I was still staring at my phone in disbelief as the tears ran down my cheeks.
Together for four years, Philippe and I had just bought a house together and were due to move in. We loved each other.
Or so I’d thought until moments before...
Suspicious about where he was one evening, I’d listened to Philippe’s voicemails and heard two women arranging dates with him.
How could he? I thought, sobbing and mentally running through our relationship, trying to figure out where it had gone wrong.
But there was nothing obvious, and the longer I sat in the car waiting for him, the madder I got.
When he eventually pulled up, I was ready to say my piece.
Seeing my face, he must’ve guessed that I knew because he just took off. You’re not getting away with this, I thought, chasing him down the street in my car.
It ended in an ugly screaming match on the side of the highway, but he gave no apology or explanation.
Back home, as I boxed up his stuff, I felt like I’d been dating a stranger.
Days later, and still in pieces, I was coincidentally booked in for my well woman check at the doctors and there I faced more bad news. My pap test showed some pre-cancerous cells caused by a sexually transmitted disease.
'I know where that’s come from,' I told my daughter Megan, then 23, angrily. 'And if I don’t stop him, he’ll be spreading it round to all the women he’s sleeping with.'
First, I rang the two women from his voicemail. Then, because I’d paid for his mobile, I was able to get the phone records and called all the numbers I didn’t recognise.
'Have you been seeing Philippe?' I asked. The answer 'yes' made my heart drop each time. In total, there were nine women. What a rat! I thought. How could I not have known?
Meeting up with a few of the women to exchange stories, I felt that at least I’d saved some heartache.
But then six months later, in January 2007, I found out that one of the women, Susan*, 51, had HIV.
I’d been suffering from exhaustion and constant colds so the signs were all there, but when my test came back positive, I dropped the phone and fell to my knees.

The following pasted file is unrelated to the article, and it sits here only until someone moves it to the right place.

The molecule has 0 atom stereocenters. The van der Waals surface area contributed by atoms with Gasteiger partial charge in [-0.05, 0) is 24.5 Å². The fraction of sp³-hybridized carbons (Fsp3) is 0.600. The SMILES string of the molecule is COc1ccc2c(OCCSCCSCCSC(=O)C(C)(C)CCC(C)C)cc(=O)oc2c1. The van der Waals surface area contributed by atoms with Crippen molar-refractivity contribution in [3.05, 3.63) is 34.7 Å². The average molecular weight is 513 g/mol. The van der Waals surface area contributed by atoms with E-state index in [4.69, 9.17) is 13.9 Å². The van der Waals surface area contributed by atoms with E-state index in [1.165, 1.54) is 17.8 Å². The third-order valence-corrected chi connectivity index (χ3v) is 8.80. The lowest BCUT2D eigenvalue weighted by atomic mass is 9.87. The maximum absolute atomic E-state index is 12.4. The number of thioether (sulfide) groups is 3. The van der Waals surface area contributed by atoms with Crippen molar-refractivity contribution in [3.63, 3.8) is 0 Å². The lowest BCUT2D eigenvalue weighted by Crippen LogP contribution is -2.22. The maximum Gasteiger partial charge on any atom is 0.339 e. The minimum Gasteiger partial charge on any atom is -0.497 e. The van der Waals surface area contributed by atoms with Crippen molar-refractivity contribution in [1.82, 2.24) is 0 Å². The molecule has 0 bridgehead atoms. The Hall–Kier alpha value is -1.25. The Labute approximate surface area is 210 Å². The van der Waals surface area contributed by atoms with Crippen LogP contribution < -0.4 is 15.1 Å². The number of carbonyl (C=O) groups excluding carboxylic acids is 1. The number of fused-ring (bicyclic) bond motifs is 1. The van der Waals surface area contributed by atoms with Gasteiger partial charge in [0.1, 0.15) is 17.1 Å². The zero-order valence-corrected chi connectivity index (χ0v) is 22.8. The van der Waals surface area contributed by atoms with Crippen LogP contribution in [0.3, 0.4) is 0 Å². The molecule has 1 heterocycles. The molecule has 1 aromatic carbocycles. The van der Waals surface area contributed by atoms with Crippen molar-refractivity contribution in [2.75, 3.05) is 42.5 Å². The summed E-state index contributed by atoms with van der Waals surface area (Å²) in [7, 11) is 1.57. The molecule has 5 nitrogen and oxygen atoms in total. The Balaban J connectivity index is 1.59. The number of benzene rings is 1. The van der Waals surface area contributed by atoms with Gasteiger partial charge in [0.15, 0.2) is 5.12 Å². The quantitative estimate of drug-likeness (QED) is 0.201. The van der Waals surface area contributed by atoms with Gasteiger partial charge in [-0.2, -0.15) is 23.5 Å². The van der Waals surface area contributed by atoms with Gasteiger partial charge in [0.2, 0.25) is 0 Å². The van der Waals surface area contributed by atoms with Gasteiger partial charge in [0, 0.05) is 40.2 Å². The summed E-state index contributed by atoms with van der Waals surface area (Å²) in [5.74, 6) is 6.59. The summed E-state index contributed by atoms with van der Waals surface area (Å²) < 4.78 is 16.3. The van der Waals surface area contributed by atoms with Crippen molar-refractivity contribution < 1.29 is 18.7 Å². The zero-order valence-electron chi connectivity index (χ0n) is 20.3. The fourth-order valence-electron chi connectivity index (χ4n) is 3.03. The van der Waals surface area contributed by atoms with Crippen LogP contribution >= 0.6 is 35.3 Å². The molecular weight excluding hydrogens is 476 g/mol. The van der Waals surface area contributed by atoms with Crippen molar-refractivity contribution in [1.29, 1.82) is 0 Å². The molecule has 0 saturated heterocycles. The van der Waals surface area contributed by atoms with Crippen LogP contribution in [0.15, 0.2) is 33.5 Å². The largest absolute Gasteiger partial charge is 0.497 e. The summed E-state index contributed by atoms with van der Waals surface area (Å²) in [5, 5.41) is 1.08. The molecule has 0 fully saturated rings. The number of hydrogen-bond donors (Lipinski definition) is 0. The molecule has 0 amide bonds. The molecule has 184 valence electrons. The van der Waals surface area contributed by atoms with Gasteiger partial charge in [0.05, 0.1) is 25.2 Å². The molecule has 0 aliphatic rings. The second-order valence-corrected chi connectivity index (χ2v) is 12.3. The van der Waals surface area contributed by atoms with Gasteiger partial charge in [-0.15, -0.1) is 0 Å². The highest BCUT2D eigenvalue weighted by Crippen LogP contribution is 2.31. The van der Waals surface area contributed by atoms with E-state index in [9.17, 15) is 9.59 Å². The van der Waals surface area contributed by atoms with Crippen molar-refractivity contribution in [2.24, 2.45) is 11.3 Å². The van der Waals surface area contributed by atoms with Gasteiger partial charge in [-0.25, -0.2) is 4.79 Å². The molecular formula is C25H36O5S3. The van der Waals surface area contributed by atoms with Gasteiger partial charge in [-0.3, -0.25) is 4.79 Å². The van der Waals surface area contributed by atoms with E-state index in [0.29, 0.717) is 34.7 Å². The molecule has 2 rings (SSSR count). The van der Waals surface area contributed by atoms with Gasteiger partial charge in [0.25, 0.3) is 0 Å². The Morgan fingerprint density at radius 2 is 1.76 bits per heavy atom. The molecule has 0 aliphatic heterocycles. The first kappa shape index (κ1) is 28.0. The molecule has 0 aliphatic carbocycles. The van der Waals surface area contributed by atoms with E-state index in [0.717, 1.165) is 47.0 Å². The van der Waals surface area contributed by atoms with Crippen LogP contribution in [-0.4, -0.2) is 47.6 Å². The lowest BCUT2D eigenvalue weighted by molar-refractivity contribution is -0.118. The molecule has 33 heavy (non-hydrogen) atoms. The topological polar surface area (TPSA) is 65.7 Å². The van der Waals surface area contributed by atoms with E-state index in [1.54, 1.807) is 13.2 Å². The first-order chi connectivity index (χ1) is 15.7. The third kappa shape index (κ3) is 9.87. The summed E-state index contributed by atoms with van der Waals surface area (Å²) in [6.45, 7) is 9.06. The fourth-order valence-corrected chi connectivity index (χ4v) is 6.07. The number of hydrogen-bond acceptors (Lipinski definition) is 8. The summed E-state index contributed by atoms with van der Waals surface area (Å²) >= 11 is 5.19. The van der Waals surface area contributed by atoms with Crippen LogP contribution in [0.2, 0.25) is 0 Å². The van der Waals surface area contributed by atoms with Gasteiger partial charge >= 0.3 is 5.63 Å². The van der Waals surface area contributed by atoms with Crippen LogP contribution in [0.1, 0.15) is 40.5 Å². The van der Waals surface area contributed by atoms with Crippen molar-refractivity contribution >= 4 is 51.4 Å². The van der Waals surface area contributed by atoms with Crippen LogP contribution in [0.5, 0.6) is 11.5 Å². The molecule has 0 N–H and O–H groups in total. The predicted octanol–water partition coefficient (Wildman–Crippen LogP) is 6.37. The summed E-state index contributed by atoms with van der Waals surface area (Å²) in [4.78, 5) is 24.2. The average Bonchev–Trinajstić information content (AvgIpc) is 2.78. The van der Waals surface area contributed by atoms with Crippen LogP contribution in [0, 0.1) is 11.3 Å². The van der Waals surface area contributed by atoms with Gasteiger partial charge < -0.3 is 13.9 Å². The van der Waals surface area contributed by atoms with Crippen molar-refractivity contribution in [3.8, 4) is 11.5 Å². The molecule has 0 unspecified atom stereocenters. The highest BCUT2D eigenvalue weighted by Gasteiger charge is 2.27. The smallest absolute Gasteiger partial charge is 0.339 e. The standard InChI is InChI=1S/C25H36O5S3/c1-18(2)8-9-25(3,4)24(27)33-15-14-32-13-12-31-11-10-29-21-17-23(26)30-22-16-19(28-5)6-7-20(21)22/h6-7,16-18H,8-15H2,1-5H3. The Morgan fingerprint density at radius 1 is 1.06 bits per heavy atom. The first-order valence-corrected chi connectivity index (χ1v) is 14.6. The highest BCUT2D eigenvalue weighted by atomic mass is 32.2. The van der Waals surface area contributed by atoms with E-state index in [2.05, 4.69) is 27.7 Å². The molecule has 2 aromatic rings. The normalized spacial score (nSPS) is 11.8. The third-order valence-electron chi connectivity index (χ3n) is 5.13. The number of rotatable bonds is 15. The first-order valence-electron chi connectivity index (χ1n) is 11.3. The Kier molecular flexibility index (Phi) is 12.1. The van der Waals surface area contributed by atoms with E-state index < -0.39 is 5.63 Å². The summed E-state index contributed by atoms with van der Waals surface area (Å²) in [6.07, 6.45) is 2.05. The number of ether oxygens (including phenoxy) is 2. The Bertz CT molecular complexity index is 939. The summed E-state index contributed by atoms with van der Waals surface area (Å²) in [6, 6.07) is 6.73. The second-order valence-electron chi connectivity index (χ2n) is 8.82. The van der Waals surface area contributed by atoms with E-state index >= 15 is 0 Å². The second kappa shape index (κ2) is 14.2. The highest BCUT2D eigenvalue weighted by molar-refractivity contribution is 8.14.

Further testing showed I had AIDS.
‘How could he have done this to me?’ I sobbed to my mum Imogene, certain Philippe knew he had HIV when he slept with me.
There were no answers and, as Susan and I tried to process it, the one thing that struck us was that he needed to be stopped. We had to go to the police before more women were hurt.
'The prosecutor won’t accept this if there are only two of you,' we were told.
So we rang around all the women again, and also targeted Philippe’s new love interests with stickers on their cars or notes through their doors.
Shockingly, 13 of the 23 women we contacted tested positive and five agreed to testify. But we also had to prove Philippe knew he had HIV when he’d slept with us.
Turning detective again, I remembered some tests he’d had done in 2005.
He’d been called in to hear the results. 'He sauntered out and told me he was fine,' I said to Susan, but I guessed it was when he was diagnosed.
Finding receipts from the appointments, it was enough to subpoena his medical records, and sure enough he was diagnosed in 2005, when he and I were together.
And afterwards, knowing his condition, he’d slept with other women too.
In May 2009, Philippe Padieu, 53, was found guilty of six counts of assault with a deadly weapon – his bodily fluid – and sentenced to 45 years in prison.
'How will I ever trust anyone again?' I asked my daughters. It was hard but, as my medication started working, I felt better and started to heal.
Many of the women testified anonymously, such is the stigma around HIV, but speaking out really helped me. I also wrote a book, Standing Strong, and was even invited on Oprah’s show, which was amazing.
When I met my now partner, I explained my diagnosis on our second date. 'It’s okay, my brother died of AIDS,' he said as I cried.
It was such a relief to know he understood and wasn’t afraid.
It’s been 10 years since Philippe was jailed and my meds mean I have an undetectable viral load. Because the virus hasn’t been detectable in my blood for over six months there’s a zero-transmission risk which is a huge weight off me.
Now, I’m just taking each day as it comes and enjoying life again, safe in the knowledge that the women who put Philippe behind bars really did save lives.